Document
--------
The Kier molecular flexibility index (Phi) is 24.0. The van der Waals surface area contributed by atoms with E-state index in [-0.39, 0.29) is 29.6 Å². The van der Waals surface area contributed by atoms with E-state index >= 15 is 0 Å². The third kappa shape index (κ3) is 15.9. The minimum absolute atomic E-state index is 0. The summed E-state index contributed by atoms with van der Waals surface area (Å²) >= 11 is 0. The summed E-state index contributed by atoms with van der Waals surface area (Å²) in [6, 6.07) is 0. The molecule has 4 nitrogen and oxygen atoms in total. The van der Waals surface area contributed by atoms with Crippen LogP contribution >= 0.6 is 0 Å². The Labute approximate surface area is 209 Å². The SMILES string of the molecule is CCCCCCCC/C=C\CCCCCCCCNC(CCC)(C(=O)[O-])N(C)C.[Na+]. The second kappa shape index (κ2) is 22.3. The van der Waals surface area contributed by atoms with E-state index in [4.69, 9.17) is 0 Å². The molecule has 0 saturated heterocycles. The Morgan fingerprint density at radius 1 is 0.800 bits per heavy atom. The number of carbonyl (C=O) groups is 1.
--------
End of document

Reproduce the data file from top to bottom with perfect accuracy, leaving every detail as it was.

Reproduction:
The Kier molecular flexibility index (Phi) is 24.0. The van der Waals surface area contributed by atoms with E-state index in [-0.39, 0.29) is 29.6 Å². The van der Waals surface area contributed by atoms with E-state index >= 15 is 0 Å². The third kappa shape index (κ3) is 15.9. The minimum absolute atomic E-state index is 0. The summed E-state index contributed by atoms with van der Waals surface area (Å²) >= 11 is 0. The summed E-state index contributed by atoms with van der Waals surface area (Å²) in [6, 6.07) is 0. The molecule has 4 nitrogen and oxygen atoms in total. The van der Waals surface area contributed by atoms with Crippen LogP contribution >= 0.6 is 0 Å². The Labute approximate surface area is 209 Å². The SMILES string of the molecule is CCCCCCCC/C=C\CCCCCCCCNC(CCC)(C(=O)[O-])N(C)C.[Na+]. The second kappa shape index (κ2) is 22.3. The van der Waals surface area contributed by atoms with E-state index in [4.69, 9.17) is 0 Å². The molecule has 0 saturated heterocycles. The Morgan fingerprint density at radius 1 is 0.800 bits per heavy atom. The number of carbonyl (C=O) groups is 1.